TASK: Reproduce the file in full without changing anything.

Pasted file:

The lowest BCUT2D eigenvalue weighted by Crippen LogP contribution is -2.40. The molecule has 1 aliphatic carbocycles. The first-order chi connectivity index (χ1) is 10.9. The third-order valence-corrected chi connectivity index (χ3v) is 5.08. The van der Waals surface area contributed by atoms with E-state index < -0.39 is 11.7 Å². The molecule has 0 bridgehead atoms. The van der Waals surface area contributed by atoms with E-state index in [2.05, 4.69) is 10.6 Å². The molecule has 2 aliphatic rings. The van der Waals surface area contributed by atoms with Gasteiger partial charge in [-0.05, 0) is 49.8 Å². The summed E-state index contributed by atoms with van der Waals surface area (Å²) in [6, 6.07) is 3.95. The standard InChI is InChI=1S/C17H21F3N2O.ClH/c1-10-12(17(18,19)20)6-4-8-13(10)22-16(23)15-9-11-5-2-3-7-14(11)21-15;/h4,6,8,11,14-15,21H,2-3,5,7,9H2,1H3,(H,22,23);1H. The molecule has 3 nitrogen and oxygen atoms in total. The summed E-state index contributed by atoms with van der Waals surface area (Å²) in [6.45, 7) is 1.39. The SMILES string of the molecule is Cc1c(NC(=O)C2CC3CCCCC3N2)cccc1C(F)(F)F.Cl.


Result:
The lowest BCUT2D eigenvalue weighted by Crippen LogP contribution is -2.40. The molecule has 1 aliphatic carbocycles. The first-order chi connectivity index (χ1) is 10.9. The third-order valence-corrected chi connectivity index (χ3v) is 5.08. The van der Waals surface area contributed by atoms with E-state index < -0.39 is 11.7 Å². The molecule has 0 bridgehead atoms. The van der Waals surface area contributed by atoms with E-state index in [2.05, 4.69) is 10.6 Å². The molecule has 2 aliphatic rings. The van der Waals surface area contributed by atoms with Gasteiger partial charge in [-0.05, 0) is 49.8 Å². The summed E-state index contributed by atoms with van der Waals surface area (Å²) in [6, 6.07) is 3.95. The standard InChI is InChI=1S/C17H21F3N2O.ClH/c1-10-12(17(18,19)20)6-4-8-13(10)22-16(23)15-9-11-5-2-3-7-14(11)21-15;/h4,6,8,11,14-15,21H,2-3,5,7,9H2,1H3,(H,22,23);1H. The molecule has 3 nitrogen and oxygen atoms in total. The summed E-state index contributed by atoms with van der Waals surface area (Å²) in [6.45, 7) is 1.39. The SMILES string of the molecule is Cc1c(NC(=O)C2CC3CCCCC3N2)cccc1C(F)(F)F.Cl.